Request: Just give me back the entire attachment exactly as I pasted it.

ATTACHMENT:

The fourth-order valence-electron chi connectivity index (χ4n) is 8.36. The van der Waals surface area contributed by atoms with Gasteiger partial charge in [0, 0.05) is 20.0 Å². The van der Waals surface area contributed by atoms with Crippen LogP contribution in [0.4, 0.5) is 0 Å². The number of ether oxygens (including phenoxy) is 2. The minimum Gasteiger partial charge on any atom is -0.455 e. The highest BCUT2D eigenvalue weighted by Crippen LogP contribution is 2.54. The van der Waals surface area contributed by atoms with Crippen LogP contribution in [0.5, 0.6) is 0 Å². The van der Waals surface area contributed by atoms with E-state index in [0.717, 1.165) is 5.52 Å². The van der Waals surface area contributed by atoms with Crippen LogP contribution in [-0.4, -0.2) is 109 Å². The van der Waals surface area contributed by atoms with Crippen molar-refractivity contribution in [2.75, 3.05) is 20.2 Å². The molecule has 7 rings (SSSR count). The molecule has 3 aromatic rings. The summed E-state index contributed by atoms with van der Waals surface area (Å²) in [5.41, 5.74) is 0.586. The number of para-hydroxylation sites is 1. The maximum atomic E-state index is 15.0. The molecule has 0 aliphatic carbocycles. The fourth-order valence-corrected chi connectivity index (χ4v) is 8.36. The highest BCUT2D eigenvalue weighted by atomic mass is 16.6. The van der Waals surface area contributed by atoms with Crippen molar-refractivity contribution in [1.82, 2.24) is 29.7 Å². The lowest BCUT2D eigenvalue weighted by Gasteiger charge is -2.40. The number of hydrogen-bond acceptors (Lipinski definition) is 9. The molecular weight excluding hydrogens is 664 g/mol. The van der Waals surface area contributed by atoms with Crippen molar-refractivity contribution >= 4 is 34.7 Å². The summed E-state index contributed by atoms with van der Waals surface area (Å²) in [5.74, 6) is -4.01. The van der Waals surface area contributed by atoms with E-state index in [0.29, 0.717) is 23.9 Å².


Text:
The fourth-order valence-electron chi connectivity index (χ4n) is 8.36. The van der Waals surface area contributed by atoms with Gasteiger partial charge in [0, 0.05) is 20.0 Å². The van der Waals surface area contributed by atoms with Crippen LogP contribution in [0.4, 0.5) is 0 Å². The number of ether oxygens (including phenoxy) is 2. The minimum Gasteiger partial charge on any atom is -0.455 e. The highest BCUT2D eigenvalue weighted by Crippen LogP contribution is 2.54. The van der Waals surface area contributed by atoms with Crippen LogP contribution in [0.5, 0.6) is 0 Å². The van der Waals surface area contributed by atoms with E-state index in [0.717, 1.165) is 5.52 Å². The van der Waals surface area contributed by atoms with Crippen LogP contribution in [-0.4, -0.2) is 109 Å². The van der Waals surface area contributed by atoms with Crippen molar-refractivity contribution in [2.75, 3.05) is 20.2 Å². The molecule has 7 rings (SSSR count). The molecule has 3 aromatic rings. The summed E-state index contributed by atoms with van der Waals surface area (Å²) in [5.41, 5.74) is 0.586. The number of para-hydroxylation sites is 1. The maximum atomic E-state index is 15.0. The molecule has 0 aliphatic carbocycles. The fourth-order valence-corrected chi connectivity index (χ4v) is 8.36. The highest BCUT2D eigenvalue weighted by atomic mass is 16.6. The van der Waals surface area contributed by atoms with Crippen molar-refractivity contribution in [1.82, 2.24) is 29.7 Å². The lowest BCUT2D eigenvalue weighted by Gasteiger charge is -2.40. The number of hydrogen-bond acceptors (Lipinski definition) is 9. The molecular weight excluding hydrogens is 664 g/mol. The van der Waals surface area contributed by atoms with Crippen molar-refractivity contribution >= 4 is 34.7 Å². The summed E-state index contributed by atoms with van der Waals surface area (Å²) in [5.74, 6) is -4.01. The van der Waals surface area contributed by atoms with E-state index in [0.29, 0.717) is 23.9 Å².